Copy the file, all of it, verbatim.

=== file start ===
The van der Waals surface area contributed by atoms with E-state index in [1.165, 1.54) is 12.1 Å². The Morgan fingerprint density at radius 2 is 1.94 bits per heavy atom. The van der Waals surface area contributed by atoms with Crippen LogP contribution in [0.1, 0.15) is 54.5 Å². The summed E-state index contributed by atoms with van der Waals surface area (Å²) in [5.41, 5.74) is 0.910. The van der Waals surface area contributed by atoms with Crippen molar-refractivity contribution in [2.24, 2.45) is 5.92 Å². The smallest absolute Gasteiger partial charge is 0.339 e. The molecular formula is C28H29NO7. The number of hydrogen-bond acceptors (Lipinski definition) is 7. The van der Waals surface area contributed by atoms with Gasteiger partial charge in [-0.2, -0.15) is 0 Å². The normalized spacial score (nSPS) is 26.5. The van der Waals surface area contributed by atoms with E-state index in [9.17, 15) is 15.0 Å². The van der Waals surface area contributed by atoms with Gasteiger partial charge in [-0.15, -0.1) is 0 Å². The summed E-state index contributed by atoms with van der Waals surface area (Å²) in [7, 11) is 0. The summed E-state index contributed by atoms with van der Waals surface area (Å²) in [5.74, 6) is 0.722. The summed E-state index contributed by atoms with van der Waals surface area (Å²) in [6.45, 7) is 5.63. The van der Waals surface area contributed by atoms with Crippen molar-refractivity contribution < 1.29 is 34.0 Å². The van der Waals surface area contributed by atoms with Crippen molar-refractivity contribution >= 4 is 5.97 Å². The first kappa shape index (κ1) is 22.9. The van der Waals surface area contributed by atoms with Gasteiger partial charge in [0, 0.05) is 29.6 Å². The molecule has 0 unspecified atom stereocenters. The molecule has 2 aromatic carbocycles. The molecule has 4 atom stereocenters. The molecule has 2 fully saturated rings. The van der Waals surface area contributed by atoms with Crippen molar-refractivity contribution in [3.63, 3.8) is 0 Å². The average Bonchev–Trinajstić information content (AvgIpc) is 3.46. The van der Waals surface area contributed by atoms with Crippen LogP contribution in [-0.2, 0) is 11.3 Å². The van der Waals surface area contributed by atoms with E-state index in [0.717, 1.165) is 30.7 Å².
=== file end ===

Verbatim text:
The van der Waals surface area contributed by atoms with E-state index in [1.165, 1.54) is 12.1 Å². The Morgan fingerprint density at radius 2 is 1.94 bits per heavy atom. The van der Waals surface area contributed by atoms with Crippen LogP contribution in [0.1, 0.15) is 54.5 Å². The summed E-state index contributed by atoms with van der Waals surface area (Å²) in [5.41, 5.74) is 0.910. The van der Waals surface area contributed by atoms with Crippen molar-refractivity contribution in [2.24, 2.45) is 5.92 Å². The smallest absolute Gasteiger partial charge is 0.339 e. The molecular formula is C28H29NO7. The number of hydrogen-bond acceptors (Lipinski definition) is 7. The van der Waals surface area contributed by atoms with Gasteiger partial charge in [-0.2, -0.15) is 0 Å². The normalized spacial score (nSPS) is 26.5. The van der Waals surface area contributed by atoms with E-state index in [9.17, 15) is 15.0 Å². The van der Waals surface area contributed by atoms with Gasteiger partial charge in [-0.15, -0.1) is 0 Å². The summed E-state index contributed by atoms with van der Waals surface area (Å²) in [7, 11) is 0. The summed E-state index contributed by atoms with van der Waals surface area (Å²) in [5.74, 6) is 0.722. The summed E-state index contributed by atoms with van der Waals surface area (Å²) in [6.45, 7) is 5.63. The van der Waals surface area contributed by atoms with Crippen molar-refractivity contribution < 1.29 is 34.0 Å². The van der Waals surface area contributed by atoms with Crippen molar-refractivity contribution >= 4 is 5.97 Å². The first kappa shape index (κ1) is 22.9. The van der Waals surface area contributed by atoms with Gasteiger partial charge in [0, 0.05) is 29.6 Å². The molecule has 0 unspecified atom stereocenters. The molecule has 2 aromatic carbocycles. The molecule has 4 atom stereocenters. The molecule has 2 fully saturated rings. The van der Waals surface area contributed by atoms with Crippen molar-refractivity contribution in [3.63, 3.8) is 0 Å². The average Bonchev–Trinajstić information content (AvgIpc) is 3.46. The van der Waals surface area contributed by atoms with Crippen LogP contribution in [-0.2, 0) is 11.3 Å². The van der Waals surface area contributed by atoms with E-state index in [0.717, 1.165) is 30.7 Å².